Chuck Palahniuk

Chuck Palahniuk's 2014-2015 Essays

Chuck surprised us all with a new batch of essays for 2014 & 2015! There is no exact timeline on how these will roll out, so just keep an eye on the site.
Craig Clevenger Photo

Notes on the Craft

Concrete, practical methods for improving your writing.
Chuck Palahniuk

36 Writing Essays by Chuck Palahniuk

36 exclusive craft essays on writing you won't find anywhere else online. The knowledge here is equivalent to what you'd get in an MFA program.
JS Breukelaar

Five Ray Bradbury Stories That Tell Us Everything We Need to Know About Writing.

In: Structure
No writer stalked the inherent tensions in fiction with more guts and style than Ray Bradbury. Here are five lessons in conflict from the master of wonder.
Taylor Houston

5 Easy Ways to Make Your Writing Gender-Neutral

In: Grammar
It's actually not that hard to write more inclusively, but it's more important now than ever to TRY.
Max Booth III

Everybody Hates You: Using Empathy to Write Realistic Characters

In: Character
If you want any chance of writing believable characters and stories worth reading, then being able to empathize with all of your characters must be your top priority.
Richard Thomas

Storyville: How to Write Flash Fiction

Tips and tricks for writing powerful flash fiction.
Melissa F. Olson

Writing the Unknown Setting: 8 Tips on Conducting a Research Trip for your WIP

What happens if you need to set a story in a place you've never seen? Melissa F. Olson, author of the Boundary Magic series, walks you through how to plan a location research trip.
Richard Thomas

Storyville: Playing With Point of View

Perspective and point of view in fiction is often slippery and elusive.
Raine Winters

Five Situations Horror Characters Get Themselves Into (and What Would Happen in Real Life)

Among the lessons you will learn: Karma's a bitch, don't piss off serial killers, and never under any circumstances enter a basement.
Riki Cleveland

Polishing the All-Important First Fives

In: Rewriting
Focusing on the first five pages, sentences, or even words of your manuscript can help you get noticed amid the piles of slush.
Cath Murphy

4 Things the Wild Success of 'Mr. Robot' Can Teach Us About Writing

In: Character
'Mr. Robot' has transformed its parent network USA from sad loser to crowing superstar. How? With superb writing. Here's what we can learn from its success.
Robbie Blair

Fiction Shmiction: The Complex Question of Writing as Activism

In: Theme
If we're all creating a broader social narrative and constructing damaging roles, does that mean we should portray the world as it should be rather than as it is? Tough question. Let's unpackage it.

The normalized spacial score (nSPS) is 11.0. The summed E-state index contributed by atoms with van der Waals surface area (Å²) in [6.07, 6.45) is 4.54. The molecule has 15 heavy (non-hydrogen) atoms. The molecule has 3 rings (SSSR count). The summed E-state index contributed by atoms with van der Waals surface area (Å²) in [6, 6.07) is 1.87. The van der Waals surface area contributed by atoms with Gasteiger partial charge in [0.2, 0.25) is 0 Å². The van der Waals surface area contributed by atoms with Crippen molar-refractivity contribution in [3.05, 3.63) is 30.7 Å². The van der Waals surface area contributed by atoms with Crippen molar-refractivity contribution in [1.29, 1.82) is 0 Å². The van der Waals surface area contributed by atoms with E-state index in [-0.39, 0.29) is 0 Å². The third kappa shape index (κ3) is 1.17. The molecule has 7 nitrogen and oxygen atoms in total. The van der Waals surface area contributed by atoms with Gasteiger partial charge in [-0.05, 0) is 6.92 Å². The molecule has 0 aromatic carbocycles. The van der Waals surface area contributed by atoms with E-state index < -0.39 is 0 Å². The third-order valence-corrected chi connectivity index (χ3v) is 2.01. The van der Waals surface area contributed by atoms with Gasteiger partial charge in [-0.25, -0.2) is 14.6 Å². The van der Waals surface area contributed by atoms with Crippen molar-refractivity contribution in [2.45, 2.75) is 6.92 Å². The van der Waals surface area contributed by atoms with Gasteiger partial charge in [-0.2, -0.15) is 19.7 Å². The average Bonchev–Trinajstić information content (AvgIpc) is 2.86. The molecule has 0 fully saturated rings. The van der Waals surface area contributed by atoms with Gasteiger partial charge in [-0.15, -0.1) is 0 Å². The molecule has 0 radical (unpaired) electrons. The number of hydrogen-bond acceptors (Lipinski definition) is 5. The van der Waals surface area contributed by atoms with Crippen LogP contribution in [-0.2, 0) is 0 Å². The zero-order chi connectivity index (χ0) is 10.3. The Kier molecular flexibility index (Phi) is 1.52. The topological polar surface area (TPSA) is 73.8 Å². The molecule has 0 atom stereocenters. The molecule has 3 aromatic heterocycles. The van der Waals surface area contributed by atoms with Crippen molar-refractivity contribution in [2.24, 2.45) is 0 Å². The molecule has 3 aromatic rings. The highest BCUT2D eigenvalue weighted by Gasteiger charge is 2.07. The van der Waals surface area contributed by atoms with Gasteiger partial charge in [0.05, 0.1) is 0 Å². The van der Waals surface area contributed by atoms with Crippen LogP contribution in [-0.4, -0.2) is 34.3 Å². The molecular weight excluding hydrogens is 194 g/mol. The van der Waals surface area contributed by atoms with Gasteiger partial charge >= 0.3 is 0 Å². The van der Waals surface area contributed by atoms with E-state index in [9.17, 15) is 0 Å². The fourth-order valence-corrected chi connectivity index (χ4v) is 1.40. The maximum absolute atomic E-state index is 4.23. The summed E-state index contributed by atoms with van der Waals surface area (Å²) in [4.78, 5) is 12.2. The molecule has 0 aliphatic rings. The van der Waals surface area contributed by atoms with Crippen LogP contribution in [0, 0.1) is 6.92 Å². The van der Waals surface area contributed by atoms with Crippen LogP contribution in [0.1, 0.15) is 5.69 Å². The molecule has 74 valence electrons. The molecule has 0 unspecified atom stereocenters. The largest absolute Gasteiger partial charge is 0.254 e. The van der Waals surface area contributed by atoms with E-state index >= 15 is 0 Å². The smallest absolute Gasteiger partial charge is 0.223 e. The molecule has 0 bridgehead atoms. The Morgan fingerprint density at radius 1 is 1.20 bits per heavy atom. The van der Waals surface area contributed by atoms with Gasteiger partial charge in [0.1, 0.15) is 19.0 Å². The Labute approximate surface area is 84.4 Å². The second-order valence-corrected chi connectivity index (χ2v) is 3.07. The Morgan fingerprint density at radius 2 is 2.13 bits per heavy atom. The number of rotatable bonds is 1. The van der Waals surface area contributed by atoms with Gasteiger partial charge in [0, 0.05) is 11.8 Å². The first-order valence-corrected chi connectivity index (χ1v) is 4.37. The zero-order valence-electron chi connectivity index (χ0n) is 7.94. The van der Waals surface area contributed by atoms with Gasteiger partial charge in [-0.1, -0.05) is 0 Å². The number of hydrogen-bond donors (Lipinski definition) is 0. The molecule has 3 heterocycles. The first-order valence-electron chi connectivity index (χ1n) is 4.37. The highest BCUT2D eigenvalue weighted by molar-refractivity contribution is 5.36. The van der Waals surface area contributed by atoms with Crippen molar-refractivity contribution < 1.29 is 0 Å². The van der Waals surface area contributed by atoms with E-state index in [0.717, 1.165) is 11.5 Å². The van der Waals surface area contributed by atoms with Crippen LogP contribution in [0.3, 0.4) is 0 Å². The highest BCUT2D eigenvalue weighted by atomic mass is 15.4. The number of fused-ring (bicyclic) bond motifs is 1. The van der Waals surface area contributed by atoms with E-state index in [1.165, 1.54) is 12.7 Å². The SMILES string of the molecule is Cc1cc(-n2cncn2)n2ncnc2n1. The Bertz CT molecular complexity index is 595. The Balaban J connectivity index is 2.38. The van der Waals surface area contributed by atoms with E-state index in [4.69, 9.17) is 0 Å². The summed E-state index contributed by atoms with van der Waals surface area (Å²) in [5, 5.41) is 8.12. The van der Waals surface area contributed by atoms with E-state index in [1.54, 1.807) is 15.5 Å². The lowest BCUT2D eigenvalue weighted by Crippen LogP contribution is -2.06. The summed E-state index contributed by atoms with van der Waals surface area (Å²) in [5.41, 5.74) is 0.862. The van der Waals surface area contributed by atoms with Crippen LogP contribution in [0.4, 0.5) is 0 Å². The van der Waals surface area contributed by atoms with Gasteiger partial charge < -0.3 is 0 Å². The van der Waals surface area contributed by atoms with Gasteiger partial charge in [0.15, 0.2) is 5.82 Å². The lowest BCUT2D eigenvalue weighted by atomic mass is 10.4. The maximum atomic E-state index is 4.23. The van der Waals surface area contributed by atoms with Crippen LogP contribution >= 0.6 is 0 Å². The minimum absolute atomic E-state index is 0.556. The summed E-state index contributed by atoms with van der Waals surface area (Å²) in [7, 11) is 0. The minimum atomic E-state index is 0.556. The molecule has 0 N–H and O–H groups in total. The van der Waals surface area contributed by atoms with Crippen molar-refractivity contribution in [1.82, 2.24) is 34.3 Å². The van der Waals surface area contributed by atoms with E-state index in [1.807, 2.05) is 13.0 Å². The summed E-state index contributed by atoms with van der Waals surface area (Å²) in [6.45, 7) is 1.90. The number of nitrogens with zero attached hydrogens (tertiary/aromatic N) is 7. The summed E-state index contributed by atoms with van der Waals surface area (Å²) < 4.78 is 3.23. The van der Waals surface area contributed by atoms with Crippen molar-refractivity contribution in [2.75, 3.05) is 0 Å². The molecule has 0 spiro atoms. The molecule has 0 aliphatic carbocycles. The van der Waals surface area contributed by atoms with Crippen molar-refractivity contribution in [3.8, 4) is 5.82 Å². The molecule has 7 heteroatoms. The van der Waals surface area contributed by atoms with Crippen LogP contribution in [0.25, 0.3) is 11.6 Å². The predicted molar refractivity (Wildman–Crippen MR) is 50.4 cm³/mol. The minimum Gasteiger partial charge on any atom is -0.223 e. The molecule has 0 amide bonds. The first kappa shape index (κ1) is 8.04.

Leah Dearborn

12 Productive Ways to be Unproductive

In: Research
Procrastination doesn’t have to be a complete waste of time. Instead, it can be only sort of a waste of time.
Taylor Houston

5 Old School Writing Rules That Need To Retire

In: Grammar
The article in which I call out my Alma Mater for being stodgy ol’ hypocrites.
Susan DeFreitas

What Every Successful Novel Opening Must Do: Myth vs. Reality

In: Structure
It's no secret that agents, editors, and their assistants are looking for any reason to reject a manuscript in the first few pages. But what does it really take to get readers hooked?
Christine J. Schmidt

6 Books That Would Make Great Reality TV Shows

In: Character
These books could easily jump off the page and onto your screens.
Robbie Blair

The Problem with Rape's Portrayal in Fiction

In: Character
Rape is a sensitive topic that deserve a complex portrayal, but major trends in media and fiction fail to reach that complexity—and often cause a lot of damage.
George Cotronis

10 Author Tips for Con Appearances

Tips and advice for a pleasant convention experience.
Leah Dearborn

Turning a Phrase: How to Write Historical Dialogue

In: Dialogue
When done correctly, historical dialogue can be used as a tool to add polish and an air of authenticity. Done incorrectly, it can completely eject a reader from the story.
Robbie Blair

6 Ways to Save a Mary Sue

In: Character
If you've realized that you accidentally wrote a Mary Sue, this article will help you change that overpowered lead into a relatable character.
Christopher Shultz

In Defense of (and Against) 'Write What You Know'

In: Research
It's the most trite piece of advice any writer can receive...or is it?
Leah Dearborn

The Butler Did It: Why We Always Blame the Servants

In: Cliche
The guilty butler trope appears to damn servants by their employment status alone. After all, they know everything about the victim’s daily routine, and they’re always suspiciously nearby.
Raine Winters

The Age of the Unoriginal Idea

In: Cliche, Plot
In an era where every story is recycled, how do we as writers strive for originality?
Robbie Blair

5 Strategies for Enriching Your Character Arcs

In: Character
Are your character arcs falling flat? This article teaches you five strategies for improving them.